During the summer months, from 1958 on, my younger brother David Ian and I would make our way down to Crow Nest, Lightcliffe, which we knew as Salt's Mansion.
There was one, or possibly two, Ducks, or DWKs, or something of the sort, wooden landing craft anyway, falling apart.
The Mansion itself, even as small and very adventurous boys, was far too dangerous to contemplate.
There was an external architectural feature, a limestone aviary. The structure had been reduced to a handful of ground floor walls and the ground floor itself was the dangerous bit.
Huge slabs of stone that had tilted across metal girder supports and perhaps even some screw stressed rods.
We never even went near to look into the cellars.
There were some outbuildings a little way up the slope to the quarries which were used by Tony Wilson as a pig farm. Tony had been a friend of my father's before the war, a smart young man, and jungle warfare in Burma, I believe, had left him in a state where he wasn't going to prosper. He lived at the bottom of Bramley Lane. He had a Pig Swill Boiler, quite a decent size. He served the country and should be remembered.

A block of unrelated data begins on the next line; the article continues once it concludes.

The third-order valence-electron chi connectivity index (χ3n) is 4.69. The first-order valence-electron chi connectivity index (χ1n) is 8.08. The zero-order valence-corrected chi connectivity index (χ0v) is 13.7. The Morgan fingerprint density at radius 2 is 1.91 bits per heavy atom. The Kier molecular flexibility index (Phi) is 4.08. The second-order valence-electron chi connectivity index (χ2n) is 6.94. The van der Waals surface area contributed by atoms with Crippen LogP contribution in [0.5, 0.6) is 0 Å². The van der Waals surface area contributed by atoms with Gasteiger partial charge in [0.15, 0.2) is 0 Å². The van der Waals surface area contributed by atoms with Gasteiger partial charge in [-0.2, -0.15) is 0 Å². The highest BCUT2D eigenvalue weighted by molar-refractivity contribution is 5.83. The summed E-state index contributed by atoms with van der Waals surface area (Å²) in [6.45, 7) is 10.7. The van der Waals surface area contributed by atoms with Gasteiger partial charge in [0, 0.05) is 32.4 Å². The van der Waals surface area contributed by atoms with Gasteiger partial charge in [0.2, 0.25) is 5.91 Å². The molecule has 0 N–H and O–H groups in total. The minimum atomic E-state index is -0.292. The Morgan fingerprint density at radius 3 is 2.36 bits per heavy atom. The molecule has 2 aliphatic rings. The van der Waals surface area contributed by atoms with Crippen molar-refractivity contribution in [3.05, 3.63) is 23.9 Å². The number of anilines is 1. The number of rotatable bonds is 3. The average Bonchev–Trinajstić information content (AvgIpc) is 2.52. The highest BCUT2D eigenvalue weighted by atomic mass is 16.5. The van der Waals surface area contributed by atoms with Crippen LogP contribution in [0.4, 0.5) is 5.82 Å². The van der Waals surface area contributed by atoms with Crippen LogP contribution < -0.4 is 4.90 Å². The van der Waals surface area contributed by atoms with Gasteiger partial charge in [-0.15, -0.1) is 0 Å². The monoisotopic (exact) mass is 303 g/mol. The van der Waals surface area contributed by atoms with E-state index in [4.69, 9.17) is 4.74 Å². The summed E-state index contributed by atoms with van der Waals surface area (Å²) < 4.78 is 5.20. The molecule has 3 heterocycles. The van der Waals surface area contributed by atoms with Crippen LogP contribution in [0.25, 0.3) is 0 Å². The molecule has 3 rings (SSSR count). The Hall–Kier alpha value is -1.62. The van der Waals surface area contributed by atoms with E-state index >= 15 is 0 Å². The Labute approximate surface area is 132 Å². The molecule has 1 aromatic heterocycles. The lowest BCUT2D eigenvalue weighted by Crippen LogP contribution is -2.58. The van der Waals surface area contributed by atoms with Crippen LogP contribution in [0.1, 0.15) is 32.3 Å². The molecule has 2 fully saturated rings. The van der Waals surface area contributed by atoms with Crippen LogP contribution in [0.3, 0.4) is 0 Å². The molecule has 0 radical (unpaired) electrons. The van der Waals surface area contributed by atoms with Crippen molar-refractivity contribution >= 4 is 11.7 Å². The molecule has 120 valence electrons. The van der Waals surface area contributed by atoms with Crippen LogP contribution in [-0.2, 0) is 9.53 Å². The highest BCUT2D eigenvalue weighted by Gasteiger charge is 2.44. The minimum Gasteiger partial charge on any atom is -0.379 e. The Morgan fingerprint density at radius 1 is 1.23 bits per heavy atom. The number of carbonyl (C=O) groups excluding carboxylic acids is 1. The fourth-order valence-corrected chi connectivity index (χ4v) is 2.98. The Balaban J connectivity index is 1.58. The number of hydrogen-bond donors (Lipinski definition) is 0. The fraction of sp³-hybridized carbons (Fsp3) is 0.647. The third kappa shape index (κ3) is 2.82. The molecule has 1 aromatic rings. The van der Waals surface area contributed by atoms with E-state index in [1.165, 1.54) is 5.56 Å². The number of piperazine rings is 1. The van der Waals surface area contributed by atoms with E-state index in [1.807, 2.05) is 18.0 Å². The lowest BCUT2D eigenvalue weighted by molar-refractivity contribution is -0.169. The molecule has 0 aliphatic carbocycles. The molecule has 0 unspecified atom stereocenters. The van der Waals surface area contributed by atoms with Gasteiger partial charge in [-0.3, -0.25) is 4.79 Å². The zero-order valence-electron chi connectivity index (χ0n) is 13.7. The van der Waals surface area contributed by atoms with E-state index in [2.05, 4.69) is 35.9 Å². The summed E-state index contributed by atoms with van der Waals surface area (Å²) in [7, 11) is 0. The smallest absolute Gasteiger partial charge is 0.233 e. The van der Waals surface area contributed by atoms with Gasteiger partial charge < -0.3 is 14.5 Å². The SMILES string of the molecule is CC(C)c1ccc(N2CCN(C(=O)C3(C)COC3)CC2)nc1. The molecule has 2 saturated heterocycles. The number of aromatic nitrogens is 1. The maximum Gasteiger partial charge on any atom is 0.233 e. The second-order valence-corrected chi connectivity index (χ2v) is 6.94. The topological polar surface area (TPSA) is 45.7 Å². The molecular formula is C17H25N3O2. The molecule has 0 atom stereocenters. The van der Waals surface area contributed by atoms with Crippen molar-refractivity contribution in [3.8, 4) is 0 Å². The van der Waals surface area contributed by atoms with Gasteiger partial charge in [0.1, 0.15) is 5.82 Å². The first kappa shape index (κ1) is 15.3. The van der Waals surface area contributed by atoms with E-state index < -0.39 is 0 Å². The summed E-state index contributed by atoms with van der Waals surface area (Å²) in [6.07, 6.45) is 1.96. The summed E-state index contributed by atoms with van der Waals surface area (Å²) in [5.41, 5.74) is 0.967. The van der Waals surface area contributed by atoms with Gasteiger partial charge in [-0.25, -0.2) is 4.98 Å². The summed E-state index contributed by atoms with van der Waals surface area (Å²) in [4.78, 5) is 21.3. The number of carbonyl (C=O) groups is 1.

One unanswered question in my mind is that there was a brick-built underground tunnel constructed with a rounded radiused bottom, a sewer, running down to the Mansion, on the higher quarry side, about 12 feet down. There were 3 surface access holes and I went down with a torch to have a look at least twice – it was all perfectly clean.
I'm quite sure that it's still there even if the current owners say it isn't
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